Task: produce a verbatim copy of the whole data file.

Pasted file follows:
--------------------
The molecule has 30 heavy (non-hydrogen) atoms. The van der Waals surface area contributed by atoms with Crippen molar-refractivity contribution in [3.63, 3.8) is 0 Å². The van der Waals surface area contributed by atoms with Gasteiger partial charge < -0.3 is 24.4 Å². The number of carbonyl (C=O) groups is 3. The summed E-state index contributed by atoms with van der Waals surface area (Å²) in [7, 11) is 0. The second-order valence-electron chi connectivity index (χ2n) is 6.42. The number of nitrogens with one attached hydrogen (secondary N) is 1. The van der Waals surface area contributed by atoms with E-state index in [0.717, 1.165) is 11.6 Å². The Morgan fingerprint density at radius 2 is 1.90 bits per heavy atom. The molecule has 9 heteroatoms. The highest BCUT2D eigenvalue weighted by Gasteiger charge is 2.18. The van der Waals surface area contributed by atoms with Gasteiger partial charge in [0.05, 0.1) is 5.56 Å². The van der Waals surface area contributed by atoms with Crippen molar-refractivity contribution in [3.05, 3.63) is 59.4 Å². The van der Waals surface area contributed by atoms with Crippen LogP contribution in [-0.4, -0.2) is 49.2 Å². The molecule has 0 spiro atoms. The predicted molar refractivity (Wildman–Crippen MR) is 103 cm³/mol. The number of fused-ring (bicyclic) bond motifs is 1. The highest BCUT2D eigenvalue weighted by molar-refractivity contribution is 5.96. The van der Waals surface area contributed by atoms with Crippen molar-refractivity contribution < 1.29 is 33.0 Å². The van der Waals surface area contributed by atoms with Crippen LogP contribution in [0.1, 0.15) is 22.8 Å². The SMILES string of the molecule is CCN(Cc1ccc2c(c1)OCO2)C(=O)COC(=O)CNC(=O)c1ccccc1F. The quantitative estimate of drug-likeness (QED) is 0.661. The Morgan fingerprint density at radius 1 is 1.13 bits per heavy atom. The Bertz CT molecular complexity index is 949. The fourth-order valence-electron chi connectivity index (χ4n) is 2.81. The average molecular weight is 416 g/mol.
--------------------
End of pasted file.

The molecule has 30 heavy (non-hydrogen) atoms. The van der Waals surface area contributed by atoms with Crippen molar-refractivity contribution in [3.63, 3.8) is 0 Å². The van der Waals surface area contributed by atoms with Gasteiger partial charge < -0.3 is 24.4 Å². The number of carbonyl (C=O) groups is 3. The summed E-state index contributed by atoms with van der Waals surface area (Å²) in [7, 11) is 0. The second-order valence-electron chi connectivity index (χ2n) is 6.42. The number of nitrogens with one attached hydrogen (secondary N) is 1. The van der Waals surface area contributed by atoms with E-state index in [0.717, 1.165) is 11.6 Å². The Morgan fingerprint density at radius 2 is 1.90 bits per heavy atom. The molecule has 9 heteroatoms. The highest BCUT2D eigenvalue weighted by Gasteiger charge is 2.18. The van der Waals surface area contributed by atoms with Gasteiger partial charge in [0.05, 0.1) is 5.56 Å². The van der Waals surface area contributed by atoms with Crippen molar-refractivity contribution in [3.05, 3.63) is 59.4 Å². The van der Waals surface area contributed by atoms with Crippen LogP contribution in [-0.4, -0.2) is 49.2 Å². The molecule has 0 spiro atoms. The predicted molar refractivity (Wildman–Crippen MR) is 103 cm³/mol. The number of fused-ring (bicyclic) bond motifs is 1. The highest BCUT2D eigenvalue weighted by molar-refractivity contribution is 5.96. The van der Waals surface area contributed by atoms with Crippen molar-refractivity contribution < 1.29 is 33.0 Å². The van der Waals surface area contributed by atoms with Crippen LogP contribution in [0.1, 0.15) is 22.8 Å². The SMILES string of the molecule is CCN(Cc1ccc2c(c1)OCO2)C(=O)COC(=O)CNC(=O)c1ccccc1F. The quantitative estimate of drug-likeness (QED) is 0.661. The Morgan fingerprint density at radius 1 is 1.13 bits per heavy atom. The Bertz CT molecular complexity index is 949. The fourth-order valence-electron chi connectivity index (χ4n) is 2.81. The average molecular weight is 416 g/mol.